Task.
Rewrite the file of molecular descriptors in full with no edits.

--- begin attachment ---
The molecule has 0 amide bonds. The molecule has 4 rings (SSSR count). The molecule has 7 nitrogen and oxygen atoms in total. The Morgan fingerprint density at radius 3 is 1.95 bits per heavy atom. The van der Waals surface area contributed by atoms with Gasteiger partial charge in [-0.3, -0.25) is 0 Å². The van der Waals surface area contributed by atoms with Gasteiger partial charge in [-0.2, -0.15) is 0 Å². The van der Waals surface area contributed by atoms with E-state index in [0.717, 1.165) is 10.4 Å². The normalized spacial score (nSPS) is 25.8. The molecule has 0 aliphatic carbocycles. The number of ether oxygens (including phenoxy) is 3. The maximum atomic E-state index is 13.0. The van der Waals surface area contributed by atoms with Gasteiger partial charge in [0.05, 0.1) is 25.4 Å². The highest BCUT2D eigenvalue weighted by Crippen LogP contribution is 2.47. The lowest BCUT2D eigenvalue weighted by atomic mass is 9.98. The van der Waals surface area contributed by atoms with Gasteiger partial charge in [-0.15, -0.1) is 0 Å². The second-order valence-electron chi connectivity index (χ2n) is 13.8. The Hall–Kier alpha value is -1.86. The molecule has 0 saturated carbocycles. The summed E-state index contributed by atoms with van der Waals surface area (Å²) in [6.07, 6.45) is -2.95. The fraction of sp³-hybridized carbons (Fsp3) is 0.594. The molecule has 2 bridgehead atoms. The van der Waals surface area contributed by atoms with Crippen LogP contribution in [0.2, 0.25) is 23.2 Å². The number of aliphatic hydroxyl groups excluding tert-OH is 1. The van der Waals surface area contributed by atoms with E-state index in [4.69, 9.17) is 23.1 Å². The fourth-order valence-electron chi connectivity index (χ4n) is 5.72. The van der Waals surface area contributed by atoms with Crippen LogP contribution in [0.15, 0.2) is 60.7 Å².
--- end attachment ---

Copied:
The molecule has 0 amide bonds. The molecule has 4 rings (SSSR count). The molecule has 7 nitrogen and oxygen atoms in total. The Morgan fingerprint density at radius 3 is 1.95 bits per heavy atom. The van der Waals surface area contributed by atoms with Gasteiger partial charge in [-0.3, -0.25) is 0 Å². The van der Waals surface area contributed by atoms with Gasteiger partial charge in [-0.2, -0.15) is 0 Å². The van der Waals surface area contributed by atoms with E-state index in [0.717, 1.165) is 10.4 Å². The normalized spacial score (nSPS) is 25.8. The molecule has 0 aliphatic carbocycles. The number of ether oxygens (including phenoxy) is 3. The maximum atomic E-state index is 13.0. The van der Waals surface area contributed by atoms with Gasteiger partial charge in [0.05, 0.1) is 25.4 Å². The highest BCUT2D eigenvalue weighted by Crippen LogP contribution is 2.47. The lowest BCUT2D eigenvalue weighted by atomic mass is 9.98. The van der Waals surface area contributed by atoms with Gasteiger partial charge in [-0.15, -0.1) is 0 Å². The second-order valence-electron chi connectivity index (χ2n) is 13.8. The Hall–Kier alpha value is -1.86. The molecule has 0 saturated carbocycles. The summed E-state index contributed by atoms with van der Waals surface area (Å²) in [6.07, 6.45) is -2.95. The fraction of sp³-hybridized carbons (Fsp3) is 0.594. The molecule has 2 bridgehead atoms. The van der Waals surface area contributed by atoms with Crippen LogP contribution in [0.2, 0.25) is 23.2 Å². The number of aliphatic hydroxyl groups excluding tert-OH is 1. The van der Waals surface area contributed by atoms with E-state index in [4.69, 9.17) is 23.1 Å². The fourth-order valence-electron chi connectivity index (χ4n) is 5.72. The van der Waals surface area contributed by atoms with Crippen LogP contribution in [0.15, 0.2) is 60.7 Å².